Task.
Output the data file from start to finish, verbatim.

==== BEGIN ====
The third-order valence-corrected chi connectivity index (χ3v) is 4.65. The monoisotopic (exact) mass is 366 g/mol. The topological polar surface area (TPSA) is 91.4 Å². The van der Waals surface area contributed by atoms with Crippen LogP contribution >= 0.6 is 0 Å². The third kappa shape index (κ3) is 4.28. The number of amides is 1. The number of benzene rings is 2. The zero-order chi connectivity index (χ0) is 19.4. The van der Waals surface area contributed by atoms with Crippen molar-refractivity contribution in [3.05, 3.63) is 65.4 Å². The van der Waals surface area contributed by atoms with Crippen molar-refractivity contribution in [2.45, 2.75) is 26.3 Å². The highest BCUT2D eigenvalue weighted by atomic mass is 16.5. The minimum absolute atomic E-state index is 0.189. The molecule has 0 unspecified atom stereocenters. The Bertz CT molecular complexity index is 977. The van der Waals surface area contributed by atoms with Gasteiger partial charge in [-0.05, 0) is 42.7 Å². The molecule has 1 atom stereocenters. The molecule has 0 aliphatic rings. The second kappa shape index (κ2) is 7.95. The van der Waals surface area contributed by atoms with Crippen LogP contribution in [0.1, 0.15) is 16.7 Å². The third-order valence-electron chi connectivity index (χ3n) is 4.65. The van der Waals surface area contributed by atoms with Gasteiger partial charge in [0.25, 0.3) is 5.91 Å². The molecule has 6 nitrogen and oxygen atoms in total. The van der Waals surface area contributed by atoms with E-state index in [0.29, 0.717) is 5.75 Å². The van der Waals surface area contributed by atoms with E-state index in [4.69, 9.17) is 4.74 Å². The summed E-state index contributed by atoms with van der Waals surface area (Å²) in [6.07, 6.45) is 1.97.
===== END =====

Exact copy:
The third-order valence-corrected chi connectivity index (χ3v) is 4.65. The monoisotopic (exact) mass is 366 g/mol. The topological polar surface area (TPSA) is 91.4 Å². The van der Waals surface area contributed by atoms with Crippen LogP contribution >= 0.6 is 0 Å². The third kappa shape index (κ3) is 4.28. The number of amides is 1. The number of benzene rings is 2. The zero-order chi connectivity index (χ0) is 19.4. The van der Waals surface area contributed by atoms with Crippen molar-refractivity contribution in [3.05, 3.63) is 65.4 Å². The van der Waals surface area contributed by atoms with Crippen molar-refractivity contribution in [2.45, 2.75) is 26.3 Å². The highest BCUT2D eigenvalue weighted by atomic mass is 16.5. The minimum absolute atomic E-state index is 0.189. The molecule has 0 unspecified atom stereocenters. The Bertz CT molecular complexity index is 977. The van der Waals surface area contributed by atoms with Gasteiger partial charge in [-0.05, 0) is 42.7 Å². The molecule has 1 atom stereocenters. The molecule has 0 aliphatic rings. The second kappa shape index (κ2) is 7.95. The van der Waals surface area contributed by atoms with Crippen LogP contribution in [0.1, 0.15) is 16.7 Å². The third-order valence-electron chi connectivity index (χ3n) is 4.65. The van der Waals surface area contributed by atoms with Gasteiger partial charge in [0.25, 0.3) is 5.91 Å². The molecule has 6 nitrogen and oxygen atoms in total. The van der Waals surface area contributed by atoms with E-state index in [0.29, 0.717) is 5.75 Å². The van der Waals surface area contributed by atoms with E-state index in [4.69, 9.17) is 4.74 Å². The summed E-state index contributed by atoms with van der Waals surface area (Å²) in [6.07, 6.45) is 1.97.